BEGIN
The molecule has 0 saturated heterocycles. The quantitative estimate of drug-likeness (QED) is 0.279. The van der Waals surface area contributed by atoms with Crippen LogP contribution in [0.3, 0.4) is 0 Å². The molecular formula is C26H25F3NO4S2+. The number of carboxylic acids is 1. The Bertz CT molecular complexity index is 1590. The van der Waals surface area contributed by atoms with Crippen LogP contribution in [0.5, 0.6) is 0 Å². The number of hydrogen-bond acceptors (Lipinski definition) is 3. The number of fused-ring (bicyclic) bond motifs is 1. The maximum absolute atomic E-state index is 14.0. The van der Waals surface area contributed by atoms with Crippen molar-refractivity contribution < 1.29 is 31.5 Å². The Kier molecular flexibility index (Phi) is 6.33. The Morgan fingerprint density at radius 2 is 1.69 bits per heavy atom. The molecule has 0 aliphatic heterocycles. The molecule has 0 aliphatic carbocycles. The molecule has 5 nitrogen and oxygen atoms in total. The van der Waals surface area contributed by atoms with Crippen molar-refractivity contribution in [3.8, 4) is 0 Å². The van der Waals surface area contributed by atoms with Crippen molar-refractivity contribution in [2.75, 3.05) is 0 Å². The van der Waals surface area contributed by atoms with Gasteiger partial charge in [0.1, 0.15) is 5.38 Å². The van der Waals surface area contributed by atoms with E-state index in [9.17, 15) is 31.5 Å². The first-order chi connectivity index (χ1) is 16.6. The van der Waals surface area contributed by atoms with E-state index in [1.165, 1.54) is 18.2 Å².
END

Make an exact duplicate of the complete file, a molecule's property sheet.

The molecule has 0 saturated heterocycles. The quantitative estimate of drug-likeness (QED) is 0.279. The van der Waals surface area contributed by atoms with Crippen LogP contribution in [0.3, 0.4) is 0 Å². The molecular formula is C26H25F3NO4S2+. The number of carboxylic acids is 1. The Bertz CT molecular complexity index is 1590. The van der Waals surface area contributed by atoms with Crippen LogP contribution in [0.5, 0.6) is 0 Å². The number of hydrogen-bond acceptors (Lipinski definition) is 3. The number of fused-ring (bicyclic) bond motifs is 1. The maximum absolute atomic E-state index is 14.0. The van der Waals surface area contributed by atoms with Crippen molar-refractivity contribution < 1.29 is 31.5 Å². The Kier molecular flexibility index (Phi) is 6.33. The Morgan fingerprint density at radius 2 is 1.69 bits per heavy atom. The molecule has 0 aliphatic heterocycles. The molecule has 0 aliphatic carbocycles. The molecule has 5 nitrogen and oxygen atoms in total. The van der Waals surface area contributed by atoms with Crippen molar-refractivity contribution in [3.8, 4) is 0 Å². The van der Waals surface area contributed by atoms with Crippen molar-refractivity contribution in [2.75, 3.05) is 0 Å². The van der Waals surface area contributed by atoms with Gasteiger partial charge in [0.1, 0.15) is 5.38 Å². The van der Waals surface area contributed by atoms with E-state index in [9.17, 15) is 31.5 Å². The first-order chi connectivity index (χ1) is 16.6. The van der Waals surface area contributed by atoms with E-state index in [1.165, 1.54) is 18.2 Å².